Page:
R.R. Reno is editor of First Things.
You gotta love the political lobbying arm of the U.S. Conference of Catholic Bishops (USCCB). Their 2009 legislative round-up provides an insight into the priorities of Catholic officialdom. One item is particularly interesting. The report sums up Barney Frank’s bill, H.R. 3685, The . . . . Continue Reading »
Fr. Garrigou-Lagrange, O.P. (1877“1964), was the twentieth-century Catholic theologian whose outlook and intellectual projects epitomized the confident intransigence of the pre-Vatican II Church. Professor of theology at the Angelicum in Rome for many decades, Garrigou-Lagrange taught Aristotle and St. Thomas to many generations of seminarians. As a consultant to the Holy Office, he played an important role in the intellectual politics of mid-century Catholicism. His reputation was clear: hardnosed about truth and in favor of the use of church authority in its defense.
In recent decades, Garrigou and the Catholic sensibility he embodied has been out of style, very out of style. Richard McCormick, Roger Haight, Elizabeth Johnson, Monica Hellwig, Charles Curran, Gregory Baum, David Tracy, and other post-Vatican II theologians emerged as the standard bearers for what they hoped would be a new church, a new spirit, and a new age. They wanted to be flexible and pluralistic when it came to truth, and they were suspicious when it came to authority, especially church authority.
Time has passed. The young progressives have aged and grayed… . Continue Reading »
Im glad Jody drew attention to Caleb Stegalls intervention. Stegall is surely right that love is the existential engine of localism . Indeed, by my reckoning, love is the existential engine of any thick and substantial cultural identity. Yes, of course love is jealous. The . . . . Continue Reading »
Yes, Jody rightly draws attention to the role of anti-Semitism in the sort of modern conservatism that sees history, tradition, and place as anchors of sanity. By my reading, however, that role is complicated and full of ironies. One irony comes from the Stalinist era. Rootless . . . . Continue Reading »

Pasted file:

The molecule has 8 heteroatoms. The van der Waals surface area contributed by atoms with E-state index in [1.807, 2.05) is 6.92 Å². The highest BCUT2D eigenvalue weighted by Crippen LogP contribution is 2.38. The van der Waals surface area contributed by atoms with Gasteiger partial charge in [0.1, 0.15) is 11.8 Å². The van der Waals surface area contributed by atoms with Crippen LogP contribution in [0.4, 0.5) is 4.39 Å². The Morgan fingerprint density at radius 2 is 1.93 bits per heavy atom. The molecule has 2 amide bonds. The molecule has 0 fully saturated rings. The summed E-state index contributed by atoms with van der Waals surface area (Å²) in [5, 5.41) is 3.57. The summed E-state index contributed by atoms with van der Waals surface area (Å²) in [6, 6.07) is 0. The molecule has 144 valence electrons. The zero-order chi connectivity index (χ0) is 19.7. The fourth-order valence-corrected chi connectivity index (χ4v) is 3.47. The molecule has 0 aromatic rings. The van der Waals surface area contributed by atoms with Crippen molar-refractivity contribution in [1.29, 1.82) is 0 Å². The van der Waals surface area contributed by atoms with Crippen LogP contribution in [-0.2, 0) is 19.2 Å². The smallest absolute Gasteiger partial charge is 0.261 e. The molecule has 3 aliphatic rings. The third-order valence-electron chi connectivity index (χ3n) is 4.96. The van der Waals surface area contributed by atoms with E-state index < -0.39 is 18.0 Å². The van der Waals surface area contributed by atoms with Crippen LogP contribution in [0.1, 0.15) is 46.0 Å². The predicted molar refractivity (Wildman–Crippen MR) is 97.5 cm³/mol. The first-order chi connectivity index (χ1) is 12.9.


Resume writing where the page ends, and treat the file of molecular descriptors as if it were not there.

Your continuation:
Patriotism is the political form of love. It comes from the Latin (and Greek) for father, signaling the deep bond of loyalty to clan, the primitive sense that we owe our existence to a place, a people. As Jody points out when recalling an old post of mine that drew appreciative attention to some . . . . Continue Reading »
Events in Iran have been riveting. The presidential vote on June 12 was rigged to ensure the re-election of Mahmoud Ahmadinejad, or so most suspect. Supporters of Ahmadinejads main opponent, former Prime Minister Mir-Hossein Mousavi, have rejected the outcome, and for a few heady days they . . . . Continue Reading »
In his Poetics, Aristotle observed that some works of art have a paradoxical effect. They represent things that make us cringe and recoil: Orestes kills Clytemnestra; Medea murders her children. Yet, even as we shrink from the brutality and avert our eyes in horror, we are nonetheless strangely attracted to and sometimes ravished by the scenes. What is ugly and brutal can exercise an aesthetic power as great as”perhaps even greater than”beauty itself.
A special centenary exhibition of the work of Francis Bacon at the Metropolitan Museum of Art (on view until August 16, 2009) offers an ideal occasion to experience the strange aesthetic appeal of deformity, pain, and the darkness of life. Bacon famously filled his studio with images of disease from medical books and murder scenes from tabloids. The paintings that resulted are not ugly. On the contrary, many have alluring color and form. But there can be no doubt about Bacons genius. It was energized by the grotesque. Continue Reading »
The Canadian novelist Randy Boyagoda recently published a fine and substantive discussion of the thought of Richard John Neuhaus in the July/August issue of THE WALRUS: ” Spiritual Citizenship: The life and times of Richard John Neuhaus .” It’s available online and well worth . . . . Continue Reading »
Ill admit it up front. I was disappointed with Home, Marilynne Robinsons latest novel. There are some finely spun sentences and evocative passages. The final pages breathe with emotional reality, and Robinsons rich knowledge of Christian theology produces some rewarding insights. But the novel as a whole is workmanlike.
High expectations undoubtedly contributed to my disappointment. Robinsons first novel, Housekeeping, has an aching beauty. The story focuses on Ruth and Lucille, two sisters raised by their aunt in the imaginary small town of Fingerbone, Idaho. The haunting reality of memory eventually becomes more substantial then the physical structure of their house, and by the end of the novel Robinson succeeds in making the reader feel as though Ruth and Lucille are thin, spectral waifs who have left behind the solid, everyday reality of life.
If Housekeeping spiritualizes, then Gilead, her second and widely (and justly) praised novel, moves in the other direction… .Continue Reading »
My heart sank when I read the headline: “Abortion Provider Is Shot Dead.” It sank still further as I read the story. Dr. George Tiller of Wichita, Kansas was one of the few doctors willing to perform late-term abortion, even some, the newspaper reported, in the ninth month. Kansas . . . . Continue Reading »